Had our Lord been impelled by the violence of enthusiasm, it is not conceivable that fuch would not have been his fate; but the confummate prudence which regulated his every action, enabled him to fteer his way through all the dangers that furrounded him. In conformity, to fuch prudence it was, that he so often commanded those on whom he wrought his miracles" Go, and tell no man who has made "thee whole;" but his apoftles he was ever careful fhould be eye witneffes of all his wondrous works, and conftant hearers of his words; to them he explained every difficulty, and condefcended gradually to enlighten their understandings and dispel their prejudices. A felect number of them attended his most private miracles-they beheld the awful anticipation of his divine glory at the "transfiguration on the mount, which they were commanded not to declare till after his refurrection, because then only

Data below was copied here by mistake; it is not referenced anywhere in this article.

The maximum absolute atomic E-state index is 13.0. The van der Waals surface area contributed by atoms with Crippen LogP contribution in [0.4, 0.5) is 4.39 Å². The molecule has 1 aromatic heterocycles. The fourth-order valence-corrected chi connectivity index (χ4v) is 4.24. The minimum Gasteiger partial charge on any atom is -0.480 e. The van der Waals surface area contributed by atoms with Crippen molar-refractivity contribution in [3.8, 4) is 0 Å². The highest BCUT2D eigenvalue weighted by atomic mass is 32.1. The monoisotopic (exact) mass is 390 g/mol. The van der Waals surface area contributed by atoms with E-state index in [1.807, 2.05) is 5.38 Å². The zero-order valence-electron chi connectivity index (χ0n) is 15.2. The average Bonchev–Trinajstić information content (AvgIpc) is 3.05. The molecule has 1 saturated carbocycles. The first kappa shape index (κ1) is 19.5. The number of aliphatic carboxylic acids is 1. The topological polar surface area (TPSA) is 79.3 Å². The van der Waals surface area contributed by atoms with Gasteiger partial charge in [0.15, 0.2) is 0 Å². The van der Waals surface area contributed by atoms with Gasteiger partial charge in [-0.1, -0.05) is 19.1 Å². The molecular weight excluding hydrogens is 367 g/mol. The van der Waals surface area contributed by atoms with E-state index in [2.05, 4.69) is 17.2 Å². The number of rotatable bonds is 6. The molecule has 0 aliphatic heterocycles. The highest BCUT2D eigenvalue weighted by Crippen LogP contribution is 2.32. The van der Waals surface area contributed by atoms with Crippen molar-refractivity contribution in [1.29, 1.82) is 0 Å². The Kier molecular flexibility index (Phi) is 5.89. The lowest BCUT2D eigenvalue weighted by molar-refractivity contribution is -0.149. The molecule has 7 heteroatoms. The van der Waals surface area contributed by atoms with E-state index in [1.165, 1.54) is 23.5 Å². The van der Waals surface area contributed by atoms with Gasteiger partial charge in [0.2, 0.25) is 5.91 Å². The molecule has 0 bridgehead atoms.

Matt. xvii. Luke ix. Mark ix.


they could declare it without any danger of being understood to defcribe a temporal Meffiah. Thus even the concealment of our Lord's divine works, which in some instances took place, so far from justifying any fufpicion of their being founded on fanatic delufion, clearly fhews they were under the direction of the most perfect wisdom, and performed, as well as related, with every mark of foberness.


The nature of the miracles wrought by our Lord during his public miniftry, and the circumstances which attended them, prove they cannot be ascribed to the power of enthusiasm.

THE leaft attention to the evangelic history will fatisfy us, that the fubjects of our Lord's miracles were most generally fuch as no power of imagination, no delufion of enthufiafm, could poffibly influence. To turn water into wine- to feed 5000 perfons at one time on five loaves and two fishes, and 4000 at another, on feven loaves and a few small fishes to restore a withered limb-to give fight to a man forty years old, who had been born blind


John ii. 1-12.

4 Matt. xv. 32-38.

$ John ix.

P Luke ix. 14.
Matt. xii. 9.

John vi. 10. Luke vi. 6-1I,